Ons beveel aan

1. Merwida Barbera 2015 (R80)

Herinneringe aan Italië se heuwelwingerde in bekoorlike pruim- en naeltjiegeure

2. AA Badenhorst Sout van die Aarde Palomino 2015

Wonderlike “souterige” aard aan die delikate, ontsnappende geure en mondgevoel.

3. Dagbreek Tinta Amarela 2015 (R135)

Forse vrugtegeure, ryk en ruim dog sag en intrigant omdat dit so ongewoon is.

4. Lemberg Hárslevelü 2014 (R180)

Eksoties met perske en speserye-aromas, vol persoonlikheid en altyd delikaat.

5. Bosman Nero d’Avola 2015 (R150)

Sisilië s’n is ’n vakansiebelewenis. Hierdie een is so vars en verleidelik.

6. Overgauw Sylvaner 2016 (R120)

Appelkose, blomme en kruie wat die wyn ’n lieflike gespreksgenoot aan tafel maak.

7. B de Alexandria 2016 (R150)

Tipies Kaaps, maar ook anders, omdat die wyn so verfynd droog is. Lemoenbloeisels.

Hulle sal dalk baklei en filosofeer oor wat “terroir” is, maar elke wynmaker praat vandag van wat die wingerd aan die fyn kuns van wyn verskaf. En as jul druiwe persoonlikheid het, of goed met mekaar kan trou, waarom sou ’n mens nie kelderjeuk aanmoedig nie?

Maar dis natuurlik hóé die druiwe-immigrante hul geaardheid hier aanpas wat die avontuur in die bottel bestel.

Die laaste aantal jare het die vreemde name, danksy goeie vertroeteling van stokkiemense en so, al hoe meer op ons etikette verskyn.

Ten minste dra druiwe soos albarino, verdelho, tanat en barbarossa daartoe by om die kaleidoskoop van Kaapse wyn nog helder te laat skyn.

En dan is daar die plaaslike ou bekendes wat só uit die mode geraak het dat ons hulle amper vergeet het. Gelukkig het die geesdrif van die jonges ’n ding begin om daardie druifsoorte ’n nuwe kinkel te gee.

Wie onthou kurkdroë wyn van hanepoot? Of palomino wat nie in sjerrie omskep is nie? Die bakermat van die ou Kaapse wynkultuur.

Maar in die nuwe Kaapse wynwêreld woeker ons eweneens met die “vreemdelinge”.

Ons keuse vandag is om die nuwes en ongewones vir plesier en avonture aan te durf.

Druiwe-persoonlikhede

Sowel barbera as nero d’avola is rooi Italianers van oorsprong en karakter. Maar eersgenoemde kom van die verre noorde, Piëmont, en laasgenoemde van die verre suide, Sisilië.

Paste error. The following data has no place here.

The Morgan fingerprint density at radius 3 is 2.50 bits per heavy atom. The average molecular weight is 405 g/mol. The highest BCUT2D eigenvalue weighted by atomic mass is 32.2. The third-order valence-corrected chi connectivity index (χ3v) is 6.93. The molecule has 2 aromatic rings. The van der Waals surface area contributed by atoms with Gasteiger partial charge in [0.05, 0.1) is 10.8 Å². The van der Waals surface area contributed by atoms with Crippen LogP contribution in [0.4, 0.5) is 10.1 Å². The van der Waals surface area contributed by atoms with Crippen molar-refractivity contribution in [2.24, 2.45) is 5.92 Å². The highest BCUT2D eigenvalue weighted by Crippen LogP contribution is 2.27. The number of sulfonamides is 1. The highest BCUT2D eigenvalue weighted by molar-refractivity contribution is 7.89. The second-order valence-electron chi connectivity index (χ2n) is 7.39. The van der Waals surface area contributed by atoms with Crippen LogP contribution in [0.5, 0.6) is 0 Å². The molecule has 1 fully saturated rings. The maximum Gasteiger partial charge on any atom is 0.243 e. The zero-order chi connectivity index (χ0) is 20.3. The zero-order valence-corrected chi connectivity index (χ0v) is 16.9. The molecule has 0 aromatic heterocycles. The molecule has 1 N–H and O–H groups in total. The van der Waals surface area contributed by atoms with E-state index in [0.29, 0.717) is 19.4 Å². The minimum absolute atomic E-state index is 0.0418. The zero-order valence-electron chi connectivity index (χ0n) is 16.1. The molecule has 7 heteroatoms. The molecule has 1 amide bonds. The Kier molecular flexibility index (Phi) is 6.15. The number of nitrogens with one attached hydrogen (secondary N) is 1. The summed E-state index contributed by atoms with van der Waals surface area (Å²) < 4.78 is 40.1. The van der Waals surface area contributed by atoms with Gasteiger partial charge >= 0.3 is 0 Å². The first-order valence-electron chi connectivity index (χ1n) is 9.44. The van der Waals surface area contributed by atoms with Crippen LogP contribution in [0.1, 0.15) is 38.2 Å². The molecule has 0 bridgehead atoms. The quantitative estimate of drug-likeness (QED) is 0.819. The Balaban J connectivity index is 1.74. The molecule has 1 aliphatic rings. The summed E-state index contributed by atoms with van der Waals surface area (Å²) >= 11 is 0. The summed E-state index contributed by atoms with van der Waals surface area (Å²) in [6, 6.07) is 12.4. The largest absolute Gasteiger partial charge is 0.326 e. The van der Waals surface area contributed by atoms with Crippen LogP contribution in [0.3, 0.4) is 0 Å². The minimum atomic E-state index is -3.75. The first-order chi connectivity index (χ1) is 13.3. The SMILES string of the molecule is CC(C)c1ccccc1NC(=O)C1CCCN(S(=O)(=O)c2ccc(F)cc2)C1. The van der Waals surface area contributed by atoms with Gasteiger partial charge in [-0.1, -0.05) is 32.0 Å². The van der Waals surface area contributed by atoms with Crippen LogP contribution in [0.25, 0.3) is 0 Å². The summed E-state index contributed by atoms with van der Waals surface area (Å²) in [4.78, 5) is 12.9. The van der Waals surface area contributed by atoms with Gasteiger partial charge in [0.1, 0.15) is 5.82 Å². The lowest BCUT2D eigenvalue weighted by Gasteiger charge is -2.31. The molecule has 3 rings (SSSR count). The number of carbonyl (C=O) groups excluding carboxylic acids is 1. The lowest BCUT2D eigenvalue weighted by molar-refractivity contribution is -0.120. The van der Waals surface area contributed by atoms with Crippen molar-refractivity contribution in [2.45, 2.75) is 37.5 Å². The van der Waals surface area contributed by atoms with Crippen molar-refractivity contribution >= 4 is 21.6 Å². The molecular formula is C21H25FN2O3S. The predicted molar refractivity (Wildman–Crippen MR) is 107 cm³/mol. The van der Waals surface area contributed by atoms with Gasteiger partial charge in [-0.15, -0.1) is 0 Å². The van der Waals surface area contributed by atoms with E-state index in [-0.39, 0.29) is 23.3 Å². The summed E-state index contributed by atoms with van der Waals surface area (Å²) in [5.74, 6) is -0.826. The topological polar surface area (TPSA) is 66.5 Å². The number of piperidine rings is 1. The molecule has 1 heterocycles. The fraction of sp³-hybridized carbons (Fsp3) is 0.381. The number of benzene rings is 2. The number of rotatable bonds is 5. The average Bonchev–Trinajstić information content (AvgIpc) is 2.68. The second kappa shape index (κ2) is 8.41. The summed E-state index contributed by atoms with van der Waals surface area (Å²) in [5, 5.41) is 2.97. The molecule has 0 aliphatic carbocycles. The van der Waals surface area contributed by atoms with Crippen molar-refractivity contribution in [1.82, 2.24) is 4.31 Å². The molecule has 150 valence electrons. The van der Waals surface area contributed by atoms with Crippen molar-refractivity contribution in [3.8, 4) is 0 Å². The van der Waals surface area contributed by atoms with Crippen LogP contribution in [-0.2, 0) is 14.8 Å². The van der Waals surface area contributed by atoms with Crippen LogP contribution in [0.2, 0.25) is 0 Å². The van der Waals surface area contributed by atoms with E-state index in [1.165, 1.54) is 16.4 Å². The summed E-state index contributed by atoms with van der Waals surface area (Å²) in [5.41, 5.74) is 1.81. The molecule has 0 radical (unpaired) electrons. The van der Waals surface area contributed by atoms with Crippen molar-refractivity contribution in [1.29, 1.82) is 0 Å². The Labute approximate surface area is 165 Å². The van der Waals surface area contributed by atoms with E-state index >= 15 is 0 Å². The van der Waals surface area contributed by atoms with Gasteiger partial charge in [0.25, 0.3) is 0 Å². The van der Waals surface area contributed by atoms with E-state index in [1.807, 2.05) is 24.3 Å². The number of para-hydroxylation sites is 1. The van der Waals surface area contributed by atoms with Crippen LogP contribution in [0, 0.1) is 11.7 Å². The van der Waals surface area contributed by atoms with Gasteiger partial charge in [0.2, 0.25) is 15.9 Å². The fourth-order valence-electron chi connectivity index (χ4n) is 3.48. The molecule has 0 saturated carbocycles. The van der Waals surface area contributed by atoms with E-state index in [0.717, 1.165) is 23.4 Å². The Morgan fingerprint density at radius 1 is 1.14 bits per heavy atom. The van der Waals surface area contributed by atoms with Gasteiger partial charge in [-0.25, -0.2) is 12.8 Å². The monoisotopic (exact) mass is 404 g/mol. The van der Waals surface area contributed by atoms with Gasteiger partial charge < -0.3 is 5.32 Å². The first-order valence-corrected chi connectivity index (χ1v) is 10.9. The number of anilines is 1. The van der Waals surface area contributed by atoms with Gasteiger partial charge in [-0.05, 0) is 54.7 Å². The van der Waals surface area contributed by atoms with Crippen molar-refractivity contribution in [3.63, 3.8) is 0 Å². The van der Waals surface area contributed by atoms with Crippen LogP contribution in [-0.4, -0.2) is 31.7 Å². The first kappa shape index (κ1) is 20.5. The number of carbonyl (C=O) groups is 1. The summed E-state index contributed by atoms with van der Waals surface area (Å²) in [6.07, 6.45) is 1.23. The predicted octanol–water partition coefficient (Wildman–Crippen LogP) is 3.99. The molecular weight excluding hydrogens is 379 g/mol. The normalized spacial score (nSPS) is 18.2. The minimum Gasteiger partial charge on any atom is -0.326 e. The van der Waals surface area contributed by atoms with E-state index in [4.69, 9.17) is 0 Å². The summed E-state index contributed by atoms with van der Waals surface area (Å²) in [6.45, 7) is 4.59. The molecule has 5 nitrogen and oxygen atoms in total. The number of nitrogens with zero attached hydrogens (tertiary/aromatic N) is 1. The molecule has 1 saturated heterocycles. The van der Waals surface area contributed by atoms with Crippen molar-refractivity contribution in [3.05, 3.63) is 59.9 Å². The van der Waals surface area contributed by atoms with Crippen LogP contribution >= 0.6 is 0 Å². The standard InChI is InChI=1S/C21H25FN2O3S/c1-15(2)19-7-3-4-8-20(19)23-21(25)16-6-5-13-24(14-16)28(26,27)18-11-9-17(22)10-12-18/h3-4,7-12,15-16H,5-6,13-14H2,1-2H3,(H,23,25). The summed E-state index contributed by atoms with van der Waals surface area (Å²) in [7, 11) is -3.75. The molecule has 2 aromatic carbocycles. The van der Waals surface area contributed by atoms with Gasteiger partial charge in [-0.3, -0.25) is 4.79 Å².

Albei is ware “werkdruiwe” in die sin dat iedereen geduldig, algemeen en goed in die kelder tot voortreflike en aromatiese wyne verwerk kan word. Albei is veelsydig en tog uitdrukkings van waar die wingerde groei. Ons gaan met hierdie druiwe nog baie pret in die Kaapse wynlande hê.

Tinta amarela is Portugees, rooi en spesifiek van die Dão-streek en die Douro-vallei. Diegene wat die ouer Dão-wyne onthou, sal die heerlike parfuum dadelik herken.

Hárslevelü word net deur ’n Oos-Europeër reg uitgespreek. Dit is Hongaars, besonder aromaties en die grondslag van die beroemde tokajerwyne.

Janey Muller het dekades gelede op die landgoed Lemberg by Tulbagh met hierdie wit druif die avant-garde in die plaaslike wynlande gelei.

Ook sylvaner is ’n Europese wit druif met ’n lang geskiedenis – in Duitsland en die Franse streek Elsas, waar dit sterk terroir-eienskappe toon.

Overgaauw s’n, die enigste vandag op die wynlys, het ook ’n lang geskiedenis en driftige uitgesprokenheid.

Palomino is, soos die naam miskien suggereer, die gewillige wit werker wat die ganse sjerriekultuur van Jerez in Spanje eeue aan die gang hou.

In Suid-Afrika was dit ewe dienswillig totdat wynmense belangstelling verloor het. En toe het dit by die nuwe geslag weer byval gevind.

Hanepoot oftewel muscat d’alexandrie is so oud soos die Kaapkolonie en sekerlik die lekkerste druiwe om te eet. Soetwyn is, soos nagmaalwyn, deel van die plaaslike geskiedenis, maar net hier en daar is probeer om dit as ’n droë tafelwyn te produseer – in die jare sewentig in die eertydse Eersterivier-kelder en nou onder die Raats-kêrels.

 

Via Versnit

Artikel geskryf deur Melvyn Minnaar

Merwida Soetes and Soup 2017

Posted on

Exactly 3 months to go until this year’s Soetes and Soup Festival 😀

Be sure to join us at Merwida for a Mexican Fiesta!

Telephone lines off due to cable theft!

Posted on

Please note that we’ve had some cable theft in our area and our telephone lines are not working at the moment.

Please contact us via email on wines@merwida.com or 074 101 0421.